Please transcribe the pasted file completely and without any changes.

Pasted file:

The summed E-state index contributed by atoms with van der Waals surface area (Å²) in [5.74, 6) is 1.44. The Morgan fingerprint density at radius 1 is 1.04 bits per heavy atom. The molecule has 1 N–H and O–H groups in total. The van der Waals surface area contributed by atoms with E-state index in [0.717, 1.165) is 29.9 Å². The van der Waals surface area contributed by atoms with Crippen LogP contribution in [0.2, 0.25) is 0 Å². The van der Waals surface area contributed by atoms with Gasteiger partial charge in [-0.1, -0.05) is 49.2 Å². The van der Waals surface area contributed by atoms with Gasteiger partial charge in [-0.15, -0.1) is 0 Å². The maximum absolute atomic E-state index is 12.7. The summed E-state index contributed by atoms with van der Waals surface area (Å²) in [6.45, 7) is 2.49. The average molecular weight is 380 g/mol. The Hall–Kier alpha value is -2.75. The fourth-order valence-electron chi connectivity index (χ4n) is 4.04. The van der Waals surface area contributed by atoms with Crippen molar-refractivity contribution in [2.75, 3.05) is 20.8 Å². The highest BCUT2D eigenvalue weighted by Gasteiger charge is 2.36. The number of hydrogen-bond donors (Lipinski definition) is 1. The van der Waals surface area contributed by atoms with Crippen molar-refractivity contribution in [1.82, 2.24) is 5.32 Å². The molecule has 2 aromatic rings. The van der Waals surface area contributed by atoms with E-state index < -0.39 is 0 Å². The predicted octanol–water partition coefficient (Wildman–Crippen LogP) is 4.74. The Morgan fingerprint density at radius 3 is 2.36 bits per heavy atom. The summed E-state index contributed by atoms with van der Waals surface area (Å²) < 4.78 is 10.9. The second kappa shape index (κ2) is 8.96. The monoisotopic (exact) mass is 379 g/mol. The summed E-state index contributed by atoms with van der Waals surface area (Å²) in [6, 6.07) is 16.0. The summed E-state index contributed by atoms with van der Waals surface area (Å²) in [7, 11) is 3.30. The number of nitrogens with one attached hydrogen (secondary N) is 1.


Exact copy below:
The summed E-state index contributed by atoms with van der Waals surface area (Å²) in [5.74, 6) is 1.44. The Morgan fingerprint density at radius 1 is 1.04 bits per heavy atom. The molecule has 1 N–H and O–H groups in total. The van der Waals surface area contributed by atoms with E-state index in [0.717, 1.165) is 29.9 Å². The van der Waals surface area contributed by atoms with Crippen LogP contribution in [0.2, 0.25) is 0 Å². The van der Waals surface area contributed by atoms with Gasteiger partial charge in [-0.1, -0.05) is 49.2 Å². The van der Waals surface area contributed by atoms with Gasteiger partial charge in [-0.15, -0.1) is 0 Å². The maximum absolute atomic E-state index is 12.7. The summed E-state index contributed by atoms with van der Waals surface area (Å²) in [6.45, 7) is 2.49. The average molecular weight is 380 g/mol. The Hall–Kier alpha value is -2.75. The fourth-order valence-electron chi connectivity index (χ4n) is 4.04. The van der Waals surface area contributed by atoms with Crippen molar-refractivity contribution in [2.75, 3.05) is 20.8 Å². The highest BCUT2D eigenvalue weighted by Gasteiger charge is 2.36. The number of hydrogen-bond donors (Lipinski definition) is 1. The van der Waals surface area contributed by atoms with Crippen molar-refractivity contribution in [1.82, 2.24) is 5.32 Å². The molecule has 2 aromatic rings. The van der Waals surface area contributed by atoms with E-state index < -0.39 is 0 Å². The predicted octanol–water partition coefficient (Wildman–Crippen LogP) is 4.74. The Morgan fingerprint density at radius 3 is 2.36 bits per heavy atom. The summed E-state index contributed by atoms with van der Waals surface area (Å²) < 4.78 is 10.9. The second kappa shape index (κ2) is 8.96. The monoisotopic (exact) mass is 379 g/mol. The summed E-state index contributed by atoms with van der Waals surface area (Å²) in [6, 6.07) is 16.0. The summed E-state index contributed by atoms with van der Waals surface area (Å²) in [7, 11) is 3.30. The number of nitrogens with one attached hydrogen (secondary N) is 1.